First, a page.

So after almost 5,000 miles of cycling we made it to Almaty, our final destination. I am not sure we really believed we would get there, and there were times in the 40° heat of eastern Turkey when we weren’t sure we wanted to.
Almaty is almost like a western European city. Almost. It has department stores and coffee shops and pedestrianised streets. But it still has quite a few Soviet monuments and old Soviet buildings where the hammer and sickle have not been removed. More recently the president’s wife has built a park with a grand sprawling gateway, built of white marble pillars, which would not look out of place in Ashgabat. The streets are full of four-wheel drives and stretched Humvee limos are popular for ferrying freezing brides to have their photos taken in front of the monuments.
A golden statue of Lenin, which once had a prominent place in the city centre has been relocated to a park on the outskirts. His outstretched arm which presumably pointed the way to a brighter future now points the way to a smart restaurant. ‘English pubs’ are popular in Almaty and are filled with disconsolate ex-pats lamenting the lack of English bitter. We visited the Old Shakespeare Pub with some local friends but apart from the name it was hard to work out what made it English. Although it did have an extensive curry menu – perhaps that was it. And there are many western style supermarkets where luxury imported foods and European wines compete with bottles of Kalashnikov vodka.
Bribes are a way of life in Kazakhstan. They are used as a way of getting what you want, getting a better service and getting out of trouble if you are stopped by the police. Our Almaty friends work for an international company and one of them told us that on a cultural awareness course in the UK he was surprised to learn that under no circumstances should he try to bribe a British policeman. When he heard that if he was arrested for being drunk he would be likely to spend a night in the cells, he thought that sounded like quite good deal. He could spend his hotel expenses allowance on alcohol and then roll up at the nearest police station for the night.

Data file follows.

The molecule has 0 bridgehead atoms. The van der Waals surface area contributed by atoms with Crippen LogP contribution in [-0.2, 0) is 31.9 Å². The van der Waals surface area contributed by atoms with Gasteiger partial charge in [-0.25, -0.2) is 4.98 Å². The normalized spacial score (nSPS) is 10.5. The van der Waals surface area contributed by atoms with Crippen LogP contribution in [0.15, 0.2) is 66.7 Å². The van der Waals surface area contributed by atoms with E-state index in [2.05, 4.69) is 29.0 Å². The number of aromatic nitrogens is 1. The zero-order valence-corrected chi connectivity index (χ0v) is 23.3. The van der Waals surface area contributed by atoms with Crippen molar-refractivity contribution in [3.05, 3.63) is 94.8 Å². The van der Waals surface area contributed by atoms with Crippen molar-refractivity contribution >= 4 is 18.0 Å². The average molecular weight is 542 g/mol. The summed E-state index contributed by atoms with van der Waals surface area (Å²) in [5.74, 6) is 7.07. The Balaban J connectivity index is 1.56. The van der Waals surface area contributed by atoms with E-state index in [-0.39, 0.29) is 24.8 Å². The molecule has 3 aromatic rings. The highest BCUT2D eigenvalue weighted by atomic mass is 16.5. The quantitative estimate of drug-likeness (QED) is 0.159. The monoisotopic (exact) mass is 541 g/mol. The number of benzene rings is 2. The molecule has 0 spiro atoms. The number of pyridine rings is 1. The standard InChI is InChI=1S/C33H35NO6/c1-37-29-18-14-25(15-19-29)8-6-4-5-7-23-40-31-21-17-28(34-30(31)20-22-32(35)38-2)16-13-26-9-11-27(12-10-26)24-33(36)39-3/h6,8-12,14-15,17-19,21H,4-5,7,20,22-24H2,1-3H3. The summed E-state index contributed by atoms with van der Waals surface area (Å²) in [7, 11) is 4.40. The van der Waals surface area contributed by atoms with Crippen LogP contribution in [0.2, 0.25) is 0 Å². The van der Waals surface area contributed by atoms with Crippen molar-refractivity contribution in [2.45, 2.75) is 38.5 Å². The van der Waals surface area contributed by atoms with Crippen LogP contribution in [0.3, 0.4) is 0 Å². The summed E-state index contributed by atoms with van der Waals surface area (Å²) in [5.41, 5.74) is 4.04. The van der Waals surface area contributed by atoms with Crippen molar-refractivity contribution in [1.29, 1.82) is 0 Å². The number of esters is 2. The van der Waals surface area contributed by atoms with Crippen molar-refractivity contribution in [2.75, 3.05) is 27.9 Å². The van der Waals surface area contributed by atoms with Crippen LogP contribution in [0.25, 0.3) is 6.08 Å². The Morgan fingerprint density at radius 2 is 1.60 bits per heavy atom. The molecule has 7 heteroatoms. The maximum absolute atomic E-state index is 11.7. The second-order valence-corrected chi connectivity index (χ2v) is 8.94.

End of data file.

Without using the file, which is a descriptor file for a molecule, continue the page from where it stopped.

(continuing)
We stayed in a hotel opposite the main bazaar – another reminder that we were not in a European city. As the snow continued to fall and as the streets froze we watched the women on the outdoor bread stall across the road dancing to keep their feet warm. We bought fur-lined boots from the market and had to wear all our clothes when we went out.
We spent much of our time in Almaty trying to work out how to get back to Europe with the bikes. We had planned to get the train, but then we learned that we would probably have to pay heavy bribes to even get onto the platform and would then have to put the bikes onto one of the bunks and share the other one. The train from, Astana to Kiev takes three days so this did not seem like a good plan. We reluctantly decided to fly to Amsterdam.
We are now back in northern Europe. The suddenness of it was a bit of a shock after our slow move across cultures over the past seven months but we re-aclimatised by going straight into Burger King and ordering a cheeseburger. There was something very reassuring about ordering food we recognised, with money we understood in a language we could speak.
And now, we are getting a lot of pleasure from small things such as being able to drink the tap water.